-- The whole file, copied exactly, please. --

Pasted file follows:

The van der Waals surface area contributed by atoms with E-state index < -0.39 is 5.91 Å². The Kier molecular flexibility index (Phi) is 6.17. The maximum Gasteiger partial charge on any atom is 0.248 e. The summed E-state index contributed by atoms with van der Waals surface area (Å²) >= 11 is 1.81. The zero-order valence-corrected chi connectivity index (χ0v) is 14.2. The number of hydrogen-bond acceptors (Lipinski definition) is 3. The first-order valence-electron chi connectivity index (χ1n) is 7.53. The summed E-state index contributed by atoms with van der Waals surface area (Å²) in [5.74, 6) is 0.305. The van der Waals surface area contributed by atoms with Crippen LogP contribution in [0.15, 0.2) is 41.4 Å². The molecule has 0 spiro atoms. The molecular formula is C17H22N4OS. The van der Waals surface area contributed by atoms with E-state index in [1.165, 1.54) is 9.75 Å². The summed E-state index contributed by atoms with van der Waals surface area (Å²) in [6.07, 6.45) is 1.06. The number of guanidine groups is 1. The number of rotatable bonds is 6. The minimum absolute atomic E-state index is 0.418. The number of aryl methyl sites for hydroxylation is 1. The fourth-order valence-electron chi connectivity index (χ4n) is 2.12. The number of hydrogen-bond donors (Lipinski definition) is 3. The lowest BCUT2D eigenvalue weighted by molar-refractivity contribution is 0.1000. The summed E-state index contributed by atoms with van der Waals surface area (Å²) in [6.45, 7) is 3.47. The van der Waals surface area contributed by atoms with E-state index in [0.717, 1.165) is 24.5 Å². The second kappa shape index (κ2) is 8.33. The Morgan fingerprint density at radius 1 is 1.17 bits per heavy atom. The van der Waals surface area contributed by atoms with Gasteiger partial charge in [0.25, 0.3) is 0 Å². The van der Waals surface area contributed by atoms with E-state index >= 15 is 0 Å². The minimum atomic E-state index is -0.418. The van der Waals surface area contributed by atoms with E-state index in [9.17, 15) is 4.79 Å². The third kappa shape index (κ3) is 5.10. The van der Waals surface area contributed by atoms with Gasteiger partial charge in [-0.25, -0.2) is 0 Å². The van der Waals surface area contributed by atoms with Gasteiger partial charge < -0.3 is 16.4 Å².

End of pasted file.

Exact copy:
The van der Waals surface area contributed by atoms with E-state index < -0.39 is 5.91 Å². The Kier molecular flexibility index (Phi) is 6.17. The maximum Gasteiger partial charge on any atom is 0.248 e. The summed E-state index contributed by atoms with van der Waals surface area (Å²) >= 11 is 1.81. The zero-order valence-corrected chi connectivity index (χ0v) is 14.2. The number of hydrogen-bond acceptors (Lipinski definition) is 3. The first-order valence-electron chi connectivity index (χ1n) is 7.53. The summed E-state index contributed by atoms with van der Waals surface area (Å²) in [5.74, 6) is 0.305. The van der Waals surface area contributed by atoms with Crippen LogP contribution in [0.15, 0.2) is 41.4 Å². The molecule has 0 spiro atoms. The molecular formula is C17H22N4OS. The van der Waals surface area contributed by atoms with E-state index in [1.165, 1.54) is 9.75 Å². The summed E-state index contributed by atoms with van der Waals surface area (Å²) in [6.07, 6.45) is 1.06. The number of guanidine groups is 1. The number of rotatable bonds is 6. The minimum absolute atomic E-state index is 0.418. The number of aryl methyl sites for hydroxylation is 1. The fourth-order valence-electron chi connectivity index (χ4n) is 2.12. The number of hydrogen-bond donors (Lipinski definition) is 3. The lowest BCUT2D eigenvalue weighted by molar-refractivity contribution is 0.1000. The summed E-state index contributed by atoms with van der Waals surface area (Å²) in [6.45, 7) is 3.47. The van der Waals surface area contributed by atoms with E-state index in [0.717, 1.165) is 24.5 Å². The second kappa shape index (κ2) is 8.33. The Morgan fingerprint density at radius 1 is 1.17 bits per heavy atom. The van der Waals surface area contributed by atoms with Gasteiger partial charge in [0.25, 0.3) is 0 Å². The van der Waals surface area contributed by atoms with E-state index >= 15 is 0 Å². The minimum atomic E-state index is -0.418. The van der Waals surface area contributed by atoms with E-state index in [9.17, 15) is 4.79 Å². The third kappa shape index (κ3) is 5.10. The van der Waals surface area contributed by atoms with Gasteiger partial charge in [-0.25, -0.2) is 0 Å². The van der Waals surface area contributed by atoms with Gasteiger partial charge < -0.3 is 16.4 Å².